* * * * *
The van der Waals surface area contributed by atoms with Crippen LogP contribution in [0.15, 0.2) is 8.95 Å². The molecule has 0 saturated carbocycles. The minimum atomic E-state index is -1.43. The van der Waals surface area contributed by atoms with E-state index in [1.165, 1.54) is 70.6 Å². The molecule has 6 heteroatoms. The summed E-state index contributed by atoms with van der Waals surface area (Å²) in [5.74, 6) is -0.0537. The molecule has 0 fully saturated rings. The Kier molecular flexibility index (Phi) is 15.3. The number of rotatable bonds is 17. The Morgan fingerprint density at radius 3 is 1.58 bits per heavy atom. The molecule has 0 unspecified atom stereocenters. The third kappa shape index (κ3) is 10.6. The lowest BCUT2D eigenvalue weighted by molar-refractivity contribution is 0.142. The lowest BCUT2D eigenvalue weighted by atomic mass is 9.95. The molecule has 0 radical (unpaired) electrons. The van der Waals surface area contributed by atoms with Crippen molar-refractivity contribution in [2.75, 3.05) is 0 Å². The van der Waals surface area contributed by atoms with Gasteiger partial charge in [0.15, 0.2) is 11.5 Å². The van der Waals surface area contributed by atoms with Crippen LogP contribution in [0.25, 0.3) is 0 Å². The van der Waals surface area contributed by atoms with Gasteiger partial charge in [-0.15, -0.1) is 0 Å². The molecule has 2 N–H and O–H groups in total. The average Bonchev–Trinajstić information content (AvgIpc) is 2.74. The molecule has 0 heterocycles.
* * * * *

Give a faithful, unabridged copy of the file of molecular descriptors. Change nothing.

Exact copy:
The van der Waals surface area contributed by atoms with Crippen LogP contribution in [0.15, 0.2) is 8.95 Å². The molecule has 0 saturated carbocycles. The minimum atomic E-state index is -1.43. The van der Waals surface area contributed by atoms with E-state index in [1.165, 1.54) is 70.6 Å². The molecule has 6 heteroatoms. The summed E-state index contributed by atoms with van der Waals surface area (Å²) in [5.74, 6) is -0.0537. The molecule has 0 fully saturated rings. The Kier molecular flexibility index (Phi) is 15.3. The number of rotatable bonds is 17. The Morgan fingerprint density at radius 3 is 1.58 bits per heavy atom. The molecule has 0 unspecified atom stereocenters. The third kappa shape index (κ3) is 10.6. The lowest BCUT2D eigenvalue weighted by molar-refractivity contribution is 0.142. The lowest BCUT2D eigenvalue weighted by atomic mass is 9.95. The molecule has 0 radical (unpaired) electrons. The van der Waals surface area contributed by atoms with Crippen molar-refractivity contribution in [2.75, 3.05) is 0 Å². The van der Waals surface area contributed by atoms with Gasteiger partial charge in [0.15, 0.2) is 11.5 Å². The van der Waals surface area contributed by atoms with Crippen LogP contribution in [0.25, 0.3) is 0 Å². The van der Waals surface area contributed by atoms with Gasteiger partial charge in [-0.15, -0.1) is 0 Å². The molecule has 2 N–H and O–H groups in total. The average Bonchev–Trinajstić information content (AvgIpc) is 2.74. The molecule has 0 heterocycles.